Dr. James Hitchmough | Annual Victor Stanley Lecture

Loading Events

« All Events

  • This event has passed.

Dr. James Hitchmough | Annual Victor Stanley Lecture

September 22, 2017 @ 6:00 pm - 7:00 pm

James Hitchmough, PhD | Head of Department of Landscape Architecture, The University of Sheffield, UL

DATE: Friday, September 22nd, 2017

TIME: 6:00 p.m.

LOCATION: Burns Auditorium with a reception in Allred Gallery immediately following lecture


James Hitchmough is Professor of Horticultural Ecology and Head of the Department of Landscape, University of Sheffield, UK. His research has explored how to create complex naturalistic herbaceous vegetation for use in urban landscapes and secondarily, social research into what ordinary people think of such vegetation. Much of this work has been published in “Landscape and Urban Planning” the leading journal in the field. An important part in his research and practice has been to travel extensively to study the worlds most visually and ecologically interesting wild occurring herbaceous vegetation. This has involved numerous expeditions throughout China, Central Asia, Southern Africa, as well as Europe, North and South America. His research has been applied to practice across the world, from forming the 20ha “skin” of the 2012 London Olympic Park, to large-scale projects in Nanjing and Chongqing in China. This work is described in detail in his most recent popular book, “Sowing Beauty; designing flowering meadows from seed”.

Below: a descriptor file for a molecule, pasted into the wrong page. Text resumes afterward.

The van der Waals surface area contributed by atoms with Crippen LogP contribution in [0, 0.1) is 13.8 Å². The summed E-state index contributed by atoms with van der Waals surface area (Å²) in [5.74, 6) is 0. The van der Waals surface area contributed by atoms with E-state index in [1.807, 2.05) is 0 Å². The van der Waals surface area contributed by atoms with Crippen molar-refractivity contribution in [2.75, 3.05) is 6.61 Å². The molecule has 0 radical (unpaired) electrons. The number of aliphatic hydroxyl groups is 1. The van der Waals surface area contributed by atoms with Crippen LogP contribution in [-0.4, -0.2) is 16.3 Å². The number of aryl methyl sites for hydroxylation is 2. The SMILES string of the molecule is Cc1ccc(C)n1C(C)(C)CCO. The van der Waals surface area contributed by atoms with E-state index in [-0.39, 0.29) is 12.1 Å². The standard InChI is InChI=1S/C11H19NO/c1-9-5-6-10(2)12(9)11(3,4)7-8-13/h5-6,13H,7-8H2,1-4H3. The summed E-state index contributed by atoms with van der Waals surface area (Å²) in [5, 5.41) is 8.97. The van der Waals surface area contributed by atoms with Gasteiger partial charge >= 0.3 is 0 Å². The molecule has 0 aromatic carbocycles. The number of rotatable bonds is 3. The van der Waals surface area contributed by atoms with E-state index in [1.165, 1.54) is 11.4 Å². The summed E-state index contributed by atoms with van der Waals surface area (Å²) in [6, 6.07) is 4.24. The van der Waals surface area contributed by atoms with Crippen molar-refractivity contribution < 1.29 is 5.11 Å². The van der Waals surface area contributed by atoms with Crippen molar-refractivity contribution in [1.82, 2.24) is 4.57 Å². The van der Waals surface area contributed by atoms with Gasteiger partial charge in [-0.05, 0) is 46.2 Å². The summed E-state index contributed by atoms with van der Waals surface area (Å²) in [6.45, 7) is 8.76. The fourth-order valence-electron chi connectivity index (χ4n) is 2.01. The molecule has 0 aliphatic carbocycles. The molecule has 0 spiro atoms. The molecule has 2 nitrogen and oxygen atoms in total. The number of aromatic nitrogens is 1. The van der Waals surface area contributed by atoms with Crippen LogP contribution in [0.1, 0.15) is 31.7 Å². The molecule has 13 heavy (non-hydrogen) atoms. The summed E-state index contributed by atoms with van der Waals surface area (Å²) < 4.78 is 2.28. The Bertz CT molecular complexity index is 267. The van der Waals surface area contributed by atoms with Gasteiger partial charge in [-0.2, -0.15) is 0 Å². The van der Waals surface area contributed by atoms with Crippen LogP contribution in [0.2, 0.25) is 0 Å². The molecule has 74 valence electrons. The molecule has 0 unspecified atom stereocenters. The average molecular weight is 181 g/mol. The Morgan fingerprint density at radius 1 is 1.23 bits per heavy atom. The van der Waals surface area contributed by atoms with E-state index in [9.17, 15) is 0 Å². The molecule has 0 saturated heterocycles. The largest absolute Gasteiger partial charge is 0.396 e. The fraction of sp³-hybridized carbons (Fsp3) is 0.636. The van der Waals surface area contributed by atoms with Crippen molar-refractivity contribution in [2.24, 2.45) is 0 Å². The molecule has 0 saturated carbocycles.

My main research interests have centered around the ecology, design, and management of herbaceous vegetation. In Australia, this leads to the development of a still active research group in the restoration ecology of Australian native grasslands. Maintaining my strong interest in “native” semi-natural herbaceous vegetation, increasingly I have re-interpreted ecologically based herbaceous vegetation in the cultural context of the public greenspace of towns and cities. This has resulted in a large volume of research on the creation of various native and non-native meadow, steppe and prairie vegetation from sowing seed in situ.
This vegetation is designed to be much more sustainable than the traditional herbaceous plantings, however, the main goal of the work is to produce ecologically informed herbaceous plant communities that are highly attractive to the lay public.



September 22, 2017
6:00 pm - 7:00 pm
Event Categories:


College of Design